If I purchase the negatives of photographs at a thrift store, do I own the rights to the photos?
February 27, 2011 2:10 PM   Subscribe

If I purchase the negatives of photographs at a thrift store, do I own the rights to the photos?

I found a bunch of negatives in a thrift store. They are clearly labeled with the name of the company that used them (it's a large company and a recognizable name). I don't know if they used the images anywhere in print or online. Since I have the negatives, do I have the right to treat theme images as my own? Can I use them as I would my own photos in projects?

I know that you are not my lawyer. I was just wondering if there are any clear cut rules about this type of thing.
posted by monkeystronghold to Media & Arts (14 answers total) 1 user marked this as a favorite
IANACL, but I would say absolutely not. The rights are retained by the photographer unless the photographer waives them. They may have been waived by contract to the large company who hired the photographer, but they weren't waived to you.
posted by KathrynT at 2:20 PM on February 27, 2011 [1 favorite]

Assuming you are in the US, the US Copyright Office has an FAQ page. It says, "In the case of photographs, it is sometimes difficult to determine who owns the copyright and there may be little or no information about the owner on individual copies. Ownership of a “copy” of a photograph – the tangible embodiment of the “work” – is distinct from the “work” itself – the intangible intellectual property. The owner of the “work” is generally the photographer or, in certain situations, the employer of the photographer."

The way I read this, you own a copy. You do not own the work. The real proof could be found by contacting the large company with a recognizable name, and asking them to transfer the copyright to you. Their response will give you a clear indication of whether or not you own the work.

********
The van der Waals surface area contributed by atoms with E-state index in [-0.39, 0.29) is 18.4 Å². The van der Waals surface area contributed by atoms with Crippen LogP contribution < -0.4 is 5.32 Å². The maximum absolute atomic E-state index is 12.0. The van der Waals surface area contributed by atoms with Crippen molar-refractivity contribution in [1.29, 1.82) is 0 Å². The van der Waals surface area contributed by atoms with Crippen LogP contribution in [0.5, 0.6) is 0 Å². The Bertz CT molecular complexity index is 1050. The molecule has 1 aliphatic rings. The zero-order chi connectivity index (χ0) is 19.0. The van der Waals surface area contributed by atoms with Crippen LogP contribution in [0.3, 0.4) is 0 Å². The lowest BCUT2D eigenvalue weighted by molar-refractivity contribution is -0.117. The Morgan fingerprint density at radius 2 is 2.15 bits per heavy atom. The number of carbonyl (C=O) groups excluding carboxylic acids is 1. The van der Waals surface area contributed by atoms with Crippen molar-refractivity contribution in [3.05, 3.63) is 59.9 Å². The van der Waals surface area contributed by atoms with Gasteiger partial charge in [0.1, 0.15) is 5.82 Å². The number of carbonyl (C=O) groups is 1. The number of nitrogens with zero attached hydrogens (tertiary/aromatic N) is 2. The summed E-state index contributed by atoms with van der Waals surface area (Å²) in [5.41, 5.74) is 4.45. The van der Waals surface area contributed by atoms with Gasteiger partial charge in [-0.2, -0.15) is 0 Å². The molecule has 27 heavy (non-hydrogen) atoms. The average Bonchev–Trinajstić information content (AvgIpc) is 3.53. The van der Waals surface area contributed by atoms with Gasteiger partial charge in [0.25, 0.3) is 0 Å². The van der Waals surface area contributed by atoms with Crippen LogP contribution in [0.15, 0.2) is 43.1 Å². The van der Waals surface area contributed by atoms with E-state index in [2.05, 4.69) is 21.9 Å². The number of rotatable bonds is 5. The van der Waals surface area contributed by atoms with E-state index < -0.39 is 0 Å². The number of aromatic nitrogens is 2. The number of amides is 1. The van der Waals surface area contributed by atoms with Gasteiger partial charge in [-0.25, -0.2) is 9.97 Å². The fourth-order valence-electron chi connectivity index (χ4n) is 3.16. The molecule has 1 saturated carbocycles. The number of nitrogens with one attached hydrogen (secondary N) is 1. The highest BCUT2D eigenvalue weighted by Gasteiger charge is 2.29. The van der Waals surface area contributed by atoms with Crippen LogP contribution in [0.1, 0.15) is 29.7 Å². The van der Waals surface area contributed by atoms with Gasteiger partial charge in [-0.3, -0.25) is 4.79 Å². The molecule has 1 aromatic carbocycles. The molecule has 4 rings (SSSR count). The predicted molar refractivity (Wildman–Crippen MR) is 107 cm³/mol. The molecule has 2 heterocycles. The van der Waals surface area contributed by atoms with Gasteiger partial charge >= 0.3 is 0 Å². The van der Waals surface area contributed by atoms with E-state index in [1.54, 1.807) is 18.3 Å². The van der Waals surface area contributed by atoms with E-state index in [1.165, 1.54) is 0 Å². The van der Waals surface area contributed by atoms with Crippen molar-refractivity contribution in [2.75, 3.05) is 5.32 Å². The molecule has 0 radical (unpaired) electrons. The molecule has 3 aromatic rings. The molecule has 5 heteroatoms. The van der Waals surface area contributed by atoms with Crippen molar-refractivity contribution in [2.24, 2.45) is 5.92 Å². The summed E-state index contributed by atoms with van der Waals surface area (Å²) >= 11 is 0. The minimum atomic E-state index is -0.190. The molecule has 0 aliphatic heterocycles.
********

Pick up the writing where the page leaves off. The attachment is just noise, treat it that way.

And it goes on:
posted by Houstonian at 2:27 PM on February 27, 2011

Response by poster: Thanks for the answers so far. I should have added one other thing to this:

I also purchased some personal slides/negatives from travels in the 60's and 70's. Are the rules for these somehow different than the negatives from the large company with the recognizable name? I have no way to contact the photographer of these photos to have the copyright transferred.
posted by monkeystronghold at 2:30 PM on February 27, 2011

No. The details may vary from country to country, but generally speaking, owning the image in some form (regardless of whether it's a positive or negative) is a completely different thing from owning the intellectual property.
posted by penguin pie at 2:31 PM on February 27, 2011

No, no more so than buying an original Twilight manuscript on E-Bay gives you the right to go into competition with Little, Brown as a publisher.

The negatives are just a special copy of the photographs. The rights to the work are a completely separate and insubstantial thing which need to b explicitly purchased. Depending on the original contract, those rights may belong to the photographer or the company he was working for. But they certainly didn't belong to the thrift store and so they can't have been sold to you.
posted by 256 at 2:33 PM on February 27, 2011

Regarding the 60s and 70s negatives seems very unlikely you'd be challenged, and even when confronted it would be really difficult for the original photographer to prove they were not yours. I would go ahead and use them.

The question "is it legal"? being very different from "Could I successfully be sued"?